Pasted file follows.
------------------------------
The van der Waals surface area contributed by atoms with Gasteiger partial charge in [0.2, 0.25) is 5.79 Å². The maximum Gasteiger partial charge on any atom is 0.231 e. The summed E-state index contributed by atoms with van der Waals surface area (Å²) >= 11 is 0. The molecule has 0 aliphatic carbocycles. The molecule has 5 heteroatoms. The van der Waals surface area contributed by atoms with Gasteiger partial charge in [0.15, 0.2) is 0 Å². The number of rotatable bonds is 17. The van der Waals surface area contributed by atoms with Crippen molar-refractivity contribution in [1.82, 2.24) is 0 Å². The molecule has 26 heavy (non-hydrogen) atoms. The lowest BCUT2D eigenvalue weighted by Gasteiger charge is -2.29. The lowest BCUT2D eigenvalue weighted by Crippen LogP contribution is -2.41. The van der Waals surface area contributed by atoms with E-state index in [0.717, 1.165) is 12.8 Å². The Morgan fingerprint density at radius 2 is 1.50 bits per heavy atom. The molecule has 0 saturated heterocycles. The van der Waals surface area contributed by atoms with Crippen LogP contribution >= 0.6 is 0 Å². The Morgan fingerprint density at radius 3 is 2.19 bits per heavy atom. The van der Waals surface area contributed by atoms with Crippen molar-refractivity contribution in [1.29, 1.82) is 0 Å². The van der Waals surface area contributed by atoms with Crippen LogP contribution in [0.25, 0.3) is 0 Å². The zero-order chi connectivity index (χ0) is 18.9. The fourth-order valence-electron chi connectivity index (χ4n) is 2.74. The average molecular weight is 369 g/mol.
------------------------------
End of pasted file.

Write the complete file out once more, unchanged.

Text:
The van der Waals surface area contributed by atoms with Gasteiger partial charge in [0.2, 0.25) is 5.79 Å². The maximum Gasteiger partial charge on any atom is 0.231 e. The summed E-state index contributed by atoms with van der Waals surface area (Å²) >= 11 is 0. The molecule has 0 aliphatic carbocycles. The molecule has 5 heteroatoms. The van der Waals surface area contributed by atoms with Gasteiger partial charge in [0.15, 0.2) is 0 Å². The number of rotatable bonds is 17. The van der Waals surface area contributed by atoms with Crippen molar-refractivity contribution in [1.82, 2.24) is 0 Å². The molecule has 26 heavy (non-hydrogen) atoms. The lowest BCUT2D eigenvalue weighted by Gasteiger charge is -2.29. The lowest BCUT2D eigenvalue weighted by Crippen LogP contribution is -2.41. The van der Waals surface area contributed by atoms with E-state index in [0.717, 1.165) is 12.8 Å². The Morgan fingerprint density at radius 2 is 1.50 bits per heavy atom. The molecule has 0 saturated heterocycles. The van der Waals surface area contributed by atoms with Crippen LogP contribution >= 0.6 is 0 Å². The Morgan fingerprint density at radius 3 is 2.19 bits per heavy atom. The van der Waals surface area contributed by atoms with Crippen molar-refractivity contribution in [1.29, 1.82) is 0 Å². The van der Waals surface area contributed by atoms with Crippen LogP contribution in [0.25, 0.3) is 0 Å². The zero-order chi connectivity index (χ0) is 18.9. The fourth-order valence-electron chi connectivity index (χ4n) is 2.74. The average molecular weight is 369 g/mol.